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Coalition pushes Massachusetts Right to Repair bill

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The Massachusetts Right to Repair Coalition, representing more than 1,500 independent automotive repair shops and related industries, today refiled the Massachusetts Motor Vehicle Owners’ Right to Repair Act.

The Right to Repair bill would protect the consumers’ right to have their cars repaired wherever they choose without concern that their chosen shop will not have full access to the needed tools and information to complete the repair.

The legislation puts independent repairers on a level competitive playing field with car dealer repair shops by requiring car companies to make available the service information and tools needed to work on their highly sophisticated vehicle computers.

The newly filed bill, cosponsored by state Sen. Stephen J. Buoniconti, D-West Springfield andstate Rep. Garrett J. Bradley, D-Hingham, also will now allow vehicle owners or repairers to seek legal redress if they have been denied equal access to information by filing a complaint with the state attorney general’s office. The legislation would also permit the attorney general to bring civil action to enforce the law.

After a strong showing last year in its first legislative effort, the Right to Repair bill now has the support of state organizations including the New England Service Station and Automotive Repair Association, the Massachusetts Auto Body Association, the Massachusetts Independent Automobile Dealers Association and the New England Tire & Service Association. Also supporting the Right to Repair movement in Massachusetts is the National Federation of Independent Business, the Massachusetts Retailers Association, the Consumer Electronics Association, the Coalition for Auto Repair Equality and the Automotive Aftermarket Industry Association.

Automobile service related businesses account for more than $6 billion in economic activity and one in 10 jobs in Massachusetts.

"In these economic times, many independent automotive repair facilities don't have the knowledge or tools to continue in this industry. If these businesses were to close, it would do great harm to the Massachusetts’ residents who rely on them for auto repairs and employment," says Roger Montbleau of the New England Service Station and Automotive Repair Association.

“This issue is fundamentally about consumers, the people who own the cars, who drive into independent repairers looking for expert service and a fair price,” says Stan Morin, general manager of New England Tire and a member of the New England Tire & Service Association. “When manufacturers withhold the information that technicians need to repair vehicles, the motoring public is the big loser.”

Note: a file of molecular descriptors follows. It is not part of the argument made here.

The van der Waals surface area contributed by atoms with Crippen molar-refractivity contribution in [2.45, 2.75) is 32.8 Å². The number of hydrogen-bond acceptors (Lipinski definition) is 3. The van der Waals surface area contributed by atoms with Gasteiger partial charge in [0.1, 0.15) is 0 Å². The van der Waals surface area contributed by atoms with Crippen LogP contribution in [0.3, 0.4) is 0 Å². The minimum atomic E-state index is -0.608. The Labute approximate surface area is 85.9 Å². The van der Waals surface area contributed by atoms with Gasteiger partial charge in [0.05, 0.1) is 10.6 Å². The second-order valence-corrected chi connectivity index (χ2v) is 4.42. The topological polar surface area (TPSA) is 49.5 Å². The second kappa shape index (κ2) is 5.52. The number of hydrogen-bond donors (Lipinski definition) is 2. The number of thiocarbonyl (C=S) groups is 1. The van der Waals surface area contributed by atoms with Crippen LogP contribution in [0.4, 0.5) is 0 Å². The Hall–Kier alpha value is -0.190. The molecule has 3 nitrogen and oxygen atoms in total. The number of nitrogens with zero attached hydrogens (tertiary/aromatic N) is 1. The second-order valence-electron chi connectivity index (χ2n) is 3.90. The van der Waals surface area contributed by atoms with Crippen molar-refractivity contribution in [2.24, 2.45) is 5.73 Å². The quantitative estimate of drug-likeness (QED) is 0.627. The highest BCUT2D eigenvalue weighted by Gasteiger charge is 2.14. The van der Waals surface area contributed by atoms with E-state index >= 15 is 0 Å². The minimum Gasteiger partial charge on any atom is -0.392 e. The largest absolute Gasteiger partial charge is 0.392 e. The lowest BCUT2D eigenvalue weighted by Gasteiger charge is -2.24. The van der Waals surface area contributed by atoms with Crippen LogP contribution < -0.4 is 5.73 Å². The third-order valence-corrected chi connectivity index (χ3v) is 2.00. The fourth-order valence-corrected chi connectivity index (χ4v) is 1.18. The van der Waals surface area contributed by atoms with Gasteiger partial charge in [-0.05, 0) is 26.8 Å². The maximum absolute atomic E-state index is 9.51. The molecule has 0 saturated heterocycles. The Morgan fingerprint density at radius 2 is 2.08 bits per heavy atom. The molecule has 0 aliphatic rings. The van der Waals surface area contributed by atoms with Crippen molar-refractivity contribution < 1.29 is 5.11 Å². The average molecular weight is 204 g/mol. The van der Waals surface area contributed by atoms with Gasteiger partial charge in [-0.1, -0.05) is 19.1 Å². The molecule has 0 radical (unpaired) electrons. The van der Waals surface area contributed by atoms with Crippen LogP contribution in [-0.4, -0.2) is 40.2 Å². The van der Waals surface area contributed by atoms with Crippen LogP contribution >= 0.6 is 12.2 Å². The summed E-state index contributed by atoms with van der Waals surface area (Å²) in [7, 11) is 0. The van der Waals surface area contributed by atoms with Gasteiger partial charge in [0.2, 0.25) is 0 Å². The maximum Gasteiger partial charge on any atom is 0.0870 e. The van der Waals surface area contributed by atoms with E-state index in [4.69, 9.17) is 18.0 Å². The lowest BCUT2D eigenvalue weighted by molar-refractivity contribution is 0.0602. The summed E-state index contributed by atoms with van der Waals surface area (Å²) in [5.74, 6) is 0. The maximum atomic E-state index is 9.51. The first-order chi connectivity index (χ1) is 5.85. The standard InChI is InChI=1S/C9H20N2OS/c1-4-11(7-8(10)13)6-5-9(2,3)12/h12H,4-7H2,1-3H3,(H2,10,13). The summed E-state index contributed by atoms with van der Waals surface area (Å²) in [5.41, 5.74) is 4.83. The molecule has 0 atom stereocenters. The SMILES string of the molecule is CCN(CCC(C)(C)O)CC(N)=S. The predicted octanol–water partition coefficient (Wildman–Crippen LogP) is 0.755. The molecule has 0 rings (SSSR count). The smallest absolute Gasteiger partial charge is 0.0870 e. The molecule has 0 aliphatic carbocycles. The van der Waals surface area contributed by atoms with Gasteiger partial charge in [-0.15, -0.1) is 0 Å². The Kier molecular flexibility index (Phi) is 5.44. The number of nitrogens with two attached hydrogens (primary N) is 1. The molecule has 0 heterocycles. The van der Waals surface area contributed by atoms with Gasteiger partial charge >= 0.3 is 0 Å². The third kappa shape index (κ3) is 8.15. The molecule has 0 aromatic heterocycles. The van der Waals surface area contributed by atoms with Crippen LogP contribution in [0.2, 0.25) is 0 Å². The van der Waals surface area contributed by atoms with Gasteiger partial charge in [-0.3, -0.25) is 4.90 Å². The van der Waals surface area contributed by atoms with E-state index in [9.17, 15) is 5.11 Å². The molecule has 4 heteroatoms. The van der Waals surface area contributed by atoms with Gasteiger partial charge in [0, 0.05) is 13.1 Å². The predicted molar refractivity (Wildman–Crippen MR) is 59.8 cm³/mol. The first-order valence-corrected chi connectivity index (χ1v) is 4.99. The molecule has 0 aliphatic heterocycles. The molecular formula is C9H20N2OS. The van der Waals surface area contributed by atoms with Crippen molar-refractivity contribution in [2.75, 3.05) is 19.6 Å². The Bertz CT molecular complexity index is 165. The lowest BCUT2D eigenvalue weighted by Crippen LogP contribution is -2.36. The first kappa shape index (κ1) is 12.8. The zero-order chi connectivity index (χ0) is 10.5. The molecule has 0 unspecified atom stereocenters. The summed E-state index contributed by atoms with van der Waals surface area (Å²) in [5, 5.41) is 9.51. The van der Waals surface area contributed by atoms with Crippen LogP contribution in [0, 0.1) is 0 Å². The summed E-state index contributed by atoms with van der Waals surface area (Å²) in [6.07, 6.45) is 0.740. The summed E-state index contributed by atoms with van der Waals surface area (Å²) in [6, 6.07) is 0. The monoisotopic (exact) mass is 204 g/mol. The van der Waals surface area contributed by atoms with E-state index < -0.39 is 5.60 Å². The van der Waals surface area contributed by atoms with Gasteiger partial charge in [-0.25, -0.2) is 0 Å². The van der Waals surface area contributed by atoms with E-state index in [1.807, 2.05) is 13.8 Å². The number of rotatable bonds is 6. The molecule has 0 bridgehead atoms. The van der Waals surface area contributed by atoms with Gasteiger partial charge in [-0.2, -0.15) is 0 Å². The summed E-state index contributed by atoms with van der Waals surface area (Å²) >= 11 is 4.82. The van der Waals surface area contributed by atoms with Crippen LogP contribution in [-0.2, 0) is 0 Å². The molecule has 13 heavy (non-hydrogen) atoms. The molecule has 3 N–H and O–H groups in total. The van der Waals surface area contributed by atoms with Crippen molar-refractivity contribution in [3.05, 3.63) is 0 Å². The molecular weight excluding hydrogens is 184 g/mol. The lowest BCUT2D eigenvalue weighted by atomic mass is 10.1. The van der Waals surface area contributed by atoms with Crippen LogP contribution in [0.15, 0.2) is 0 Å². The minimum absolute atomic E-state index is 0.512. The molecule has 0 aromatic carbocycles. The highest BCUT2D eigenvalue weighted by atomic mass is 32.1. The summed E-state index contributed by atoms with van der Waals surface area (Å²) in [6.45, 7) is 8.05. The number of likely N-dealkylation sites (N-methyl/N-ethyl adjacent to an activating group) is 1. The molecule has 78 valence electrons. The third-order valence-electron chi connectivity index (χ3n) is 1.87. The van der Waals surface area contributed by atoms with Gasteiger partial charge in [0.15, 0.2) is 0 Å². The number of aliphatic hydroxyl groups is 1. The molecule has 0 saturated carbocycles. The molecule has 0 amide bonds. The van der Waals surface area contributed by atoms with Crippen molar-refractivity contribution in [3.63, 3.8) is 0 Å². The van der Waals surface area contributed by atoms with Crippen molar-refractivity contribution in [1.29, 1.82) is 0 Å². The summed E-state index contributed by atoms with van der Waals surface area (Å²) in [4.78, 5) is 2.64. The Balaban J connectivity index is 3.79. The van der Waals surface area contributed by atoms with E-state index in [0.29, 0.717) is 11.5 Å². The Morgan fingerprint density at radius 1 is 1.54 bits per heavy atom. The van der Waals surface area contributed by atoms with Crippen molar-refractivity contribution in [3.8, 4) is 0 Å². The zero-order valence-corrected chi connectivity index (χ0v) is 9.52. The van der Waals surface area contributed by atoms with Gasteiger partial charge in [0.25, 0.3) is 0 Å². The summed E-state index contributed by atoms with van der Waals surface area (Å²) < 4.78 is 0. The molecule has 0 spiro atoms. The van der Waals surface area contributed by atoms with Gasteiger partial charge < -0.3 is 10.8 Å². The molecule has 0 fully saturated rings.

The legislation would apply only to cars manufactured in 1994 and later. As a direct result of the economy, more repairers are reporting that their customers are holding onto their cars longer,rather than trading them in for new models, creating greater customer demand for accurate and current diagnostic information, reports the coalition. That demand is likely to increase as car manufacturers begin closing down dealerships and their ability to service customers.

“Our dealers spend thousands of dollars every year to update their diagnostic equipment only to discover they are missing critical information,” says Lou Tedeschi of the Massachusetts Independent Automobile Dealers Association. “They then have to send their customers back to the manufacturers’ dealers for repairs. This not only hurts their business, but also hurts their customers’ wallets. The major manufacturers are operating on our bailout money. There is no bailout for our members or their customers.”

"The car companies have locked motorists out of owning their own repair information, just as the subprime mortgage collapse locked homeowners out of their homes. It's time to put motoring consumers back in the drivers' seats and to let them make their own choices of where, how and by whom to have their vehicles repaired. They own their vehicles -- not the car companies." Sandy Bass-Cors, Executive Director, Coalition for Auto Repair Equality (CARE). 

Aaron Lowe of the Automotive Aftermarket Industry Association (AAIA) said “there are more than five million cars registered in Massachusetts that need easily accessible and affordable service. If car manufacturers can dictate where you have your car repaired then you have lost your right to choose. This legislation asks the question, who owns your car?”

For more information about the Right to Repair campaign in Massachusetts and the full text of the Massachusetts Right to Repair legislation, go to

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